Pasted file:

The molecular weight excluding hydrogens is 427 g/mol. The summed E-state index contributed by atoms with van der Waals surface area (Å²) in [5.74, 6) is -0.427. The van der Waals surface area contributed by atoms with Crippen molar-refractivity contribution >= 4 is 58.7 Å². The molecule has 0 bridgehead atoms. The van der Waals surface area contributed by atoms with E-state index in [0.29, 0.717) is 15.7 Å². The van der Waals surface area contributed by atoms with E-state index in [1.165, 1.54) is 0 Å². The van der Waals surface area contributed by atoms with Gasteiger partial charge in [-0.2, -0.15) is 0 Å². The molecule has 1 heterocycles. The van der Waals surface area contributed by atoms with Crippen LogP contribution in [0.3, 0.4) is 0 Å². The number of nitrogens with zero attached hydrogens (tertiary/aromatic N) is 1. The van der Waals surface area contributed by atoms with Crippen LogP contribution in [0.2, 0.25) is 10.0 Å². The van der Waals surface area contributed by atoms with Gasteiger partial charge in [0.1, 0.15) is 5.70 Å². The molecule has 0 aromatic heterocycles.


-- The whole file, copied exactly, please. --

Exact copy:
The molecular weight excluding hydrogens is 427 g/mol. The summed E-state index contributed by atoms with van der Waals surface area (Å²) in [5.74, 6) is -0.427. The van der Waals surface area contributed by atoms with Crippen molar-refractivity contribution >= 4 is 58.7 Å². The molecule has 0 bridgehead atoms. The van der Waals surface area contributed by atoms with E-state index in [0.29, 0.717) is 15.7 Å². The van der Waals surface area contributed by atoms with E-state index in [1.165, 1.54) is 0 Å². The van der Waals surface area contributed by atoms with Gasteiger partial charge in [-0.2, -0.15) is 0 Å². The molecule has 1 heterocycles. The van der Waals surface area contributed by atoms with Crippen LogP contribution in [0.3, 0.4) is 0 Å². The number of nitrogens with zero attached hydrogens (tertiary/aromatic N) is 1. The van der Waals surface area contributed by atoms with Crippen LogP contribution in [0.2, 0.25) is 10.0 Å². The van der Waals surface area contributed by atoms with Gasteiger partial charge in [0.1, 0.15) is 5.70 Å². The molecule has 0 aromatic heterocycles.